United States District Court, D. New Mexico
MEMORANDUM OPINION AND ORDER
matter comes before the Court upon Plaintiff's Opposed
Motion for Summary Judgment (Motion for Summary Judgment),
filed November 20, 2017. (Doc. 57). Defendant Roger Saul
filed a response on December 6, 2017,  and Plaintiff
filed a reply on December 21, 2017. (Docs. 64 and 66). Having
considered the Motion for Summary Judgment and the
accompanying briefing, the Court grants the Motion for
Silva was hospitalized from July 20, 2013, through July 29,
2013, for medical conditions associated with alcoholism.
(Doc. 57-3) at ¶ 8. Mr. Silva was again hospitalized
from February 4, 2015, to February 5, 2015, for chest and leg
pain. (Doc. 57-2) at 2.
28, 2015, Mr. Silva applied for a $100, 000 life insurance
policy with Plaintiff. (Doc. 57-1). In his application, Mr.
Silva designated Defendant Rosanne Silva, his spouse, as the
sole beneficiary. Id. Mr. Silva also answered
“No” to the following question in the
application: “In the past 2 years, for any condition,
have you been admitted to or confined in a hospital, nursing
home, extended care or special treatment facility?”
Id. Mr. Silva, in signing the application,
acknowledged the following: “I represent that, to the
best of my knowledge and belief, the information on this
request is true and complete.” Id. He further
acknowledged that “[i]f material facts have been
misstated here, benefits may be denied if the insured's
death occurs within the first two years after the Insurance
accepted Mr. Silva's insurance application and issued Mr.
Silva a $100, 000 life insurance policy, certificate number
A8118559, with an Insurance Date of July 14, 2015. (Doc.
57-4) at 2. Relevant to this lawsuit, the policy has an
incontestability clause which states, in pertinent part:
Except for nonpayment of PREMIUMS, WE cannot contest the
validity of the insurance … after it has been in force
for two years during the INSURED's lifetime from …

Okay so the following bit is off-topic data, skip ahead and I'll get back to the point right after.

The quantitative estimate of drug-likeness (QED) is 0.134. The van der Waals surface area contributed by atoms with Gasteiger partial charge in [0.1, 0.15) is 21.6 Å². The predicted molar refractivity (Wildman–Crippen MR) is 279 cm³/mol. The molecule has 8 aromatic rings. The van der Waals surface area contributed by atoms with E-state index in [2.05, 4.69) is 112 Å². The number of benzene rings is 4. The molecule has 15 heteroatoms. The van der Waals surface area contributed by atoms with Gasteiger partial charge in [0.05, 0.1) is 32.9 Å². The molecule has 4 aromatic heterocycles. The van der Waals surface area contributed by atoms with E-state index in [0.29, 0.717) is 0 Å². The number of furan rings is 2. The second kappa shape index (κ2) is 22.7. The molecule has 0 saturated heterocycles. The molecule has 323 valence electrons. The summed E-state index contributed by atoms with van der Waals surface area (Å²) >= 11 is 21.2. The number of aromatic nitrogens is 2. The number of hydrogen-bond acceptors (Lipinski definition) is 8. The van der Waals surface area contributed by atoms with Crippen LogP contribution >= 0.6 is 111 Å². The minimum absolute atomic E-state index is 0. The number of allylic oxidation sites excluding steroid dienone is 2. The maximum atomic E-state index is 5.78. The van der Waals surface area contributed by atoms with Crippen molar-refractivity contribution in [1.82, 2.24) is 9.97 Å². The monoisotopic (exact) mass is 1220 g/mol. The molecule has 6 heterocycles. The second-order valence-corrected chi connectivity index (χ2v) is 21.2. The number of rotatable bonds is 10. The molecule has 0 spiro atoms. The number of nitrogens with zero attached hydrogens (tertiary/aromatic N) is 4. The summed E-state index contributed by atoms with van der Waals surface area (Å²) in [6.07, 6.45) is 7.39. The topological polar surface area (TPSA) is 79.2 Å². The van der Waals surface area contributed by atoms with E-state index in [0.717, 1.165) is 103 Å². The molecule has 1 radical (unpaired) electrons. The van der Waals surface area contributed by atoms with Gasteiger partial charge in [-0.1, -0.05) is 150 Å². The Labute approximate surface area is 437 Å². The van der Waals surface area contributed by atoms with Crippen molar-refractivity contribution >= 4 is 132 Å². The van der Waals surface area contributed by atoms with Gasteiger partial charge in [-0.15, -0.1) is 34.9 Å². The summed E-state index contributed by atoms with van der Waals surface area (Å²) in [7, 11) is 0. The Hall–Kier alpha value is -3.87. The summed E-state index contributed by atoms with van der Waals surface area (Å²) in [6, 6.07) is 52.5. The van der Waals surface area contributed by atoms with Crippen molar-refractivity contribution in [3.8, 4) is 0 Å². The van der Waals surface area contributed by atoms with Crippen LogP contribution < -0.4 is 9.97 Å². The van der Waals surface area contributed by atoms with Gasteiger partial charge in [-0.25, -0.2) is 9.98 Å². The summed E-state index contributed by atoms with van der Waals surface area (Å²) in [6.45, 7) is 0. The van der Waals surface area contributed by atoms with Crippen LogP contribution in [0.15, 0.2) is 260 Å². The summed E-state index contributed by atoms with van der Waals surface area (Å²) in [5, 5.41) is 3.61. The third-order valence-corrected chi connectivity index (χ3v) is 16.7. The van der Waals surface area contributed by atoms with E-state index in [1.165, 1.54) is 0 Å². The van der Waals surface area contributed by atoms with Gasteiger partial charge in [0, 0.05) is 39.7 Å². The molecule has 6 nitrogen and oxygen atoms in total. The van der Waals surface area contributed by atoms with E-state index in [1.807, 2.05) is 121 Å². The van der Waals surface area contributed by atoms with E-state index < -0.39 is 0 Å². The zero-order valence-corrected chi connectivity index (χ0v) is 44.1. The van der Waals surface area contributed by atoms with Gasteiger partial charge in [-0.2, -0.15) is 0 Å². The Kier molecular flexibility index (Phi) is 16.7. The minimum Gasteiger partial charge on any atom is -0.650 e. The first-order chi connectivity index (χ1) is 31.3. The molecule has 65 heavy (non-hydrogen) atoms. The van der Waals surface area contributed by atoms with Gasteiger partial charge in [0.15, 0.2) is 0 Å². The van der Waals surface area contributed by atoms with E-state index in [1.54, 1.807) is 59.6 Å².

the INSURANCE DATE…. To contest, WE will only rely
upon statements signed by the OWNER in applying for such
Id. at 4.
Silva then passed away on June 16, 2016, within the 2-year
contestability period. (Doc. 57-2) at 1. Mrs. Silva
subsequently submitted a claim to Plaintiff to collect on Mr.
Silva's life insurance policy. (Doc. 57-2) at 1.
According to Mr. Saul, in November 2016, he “agreed to
champion the widow Silva's cause by accepting an
assignment of $10, 000 … of the policy; with an
understanding that [he] would apply 100% of all net proceeds
from any award toward her rental arrears for her Elder
Care/Hospice.” (Doc. 57-8) at 2. On January 4, 2017, Mrs.
Silva assigned to Mr. Saul $10, 000 of the proceeds of the
life insurance policy in consideration for Mr. Saul's
application of “all net cash proceeds” toward her
“rental arrears” for “Elder
Care/Hospice.” (Doc. 57-6).
identical letters dated April 28, 2017, Bates Number 000021,
(Doc. 57-2), and May 11, 2017, Bates Number 000014, (Doc. 64)
at 7, Plaintiff informed Mrs. Silva of its decision to deny
her claim for the life insurance proceeds. Plaintiff
explained that Mr. Silva “did not disclose material
information concerning his medical history” when he
indicated on the insurance policy application that he had not
been hospitalized in the past 2 years although, in fact, he
had been hospitalized on July 20, 2013, and on February 4,
2015. (Doc. 57-2) at 2. Plaintiff stated that had it
“been aware of this medical information when processing
the insured's application [it] would have declined to
issue this coverage.” Id. Plaintiff then
concluded that “the appropriate resolution is to
rescind the Contract.” Id. To that end,
Plaintiff noted that it would send Mrs. Silva a check to
“refund … all the premiums paid, plus
interest.” Id. Plaintiff further explained
Your endorsing, cashing or depositing of this check will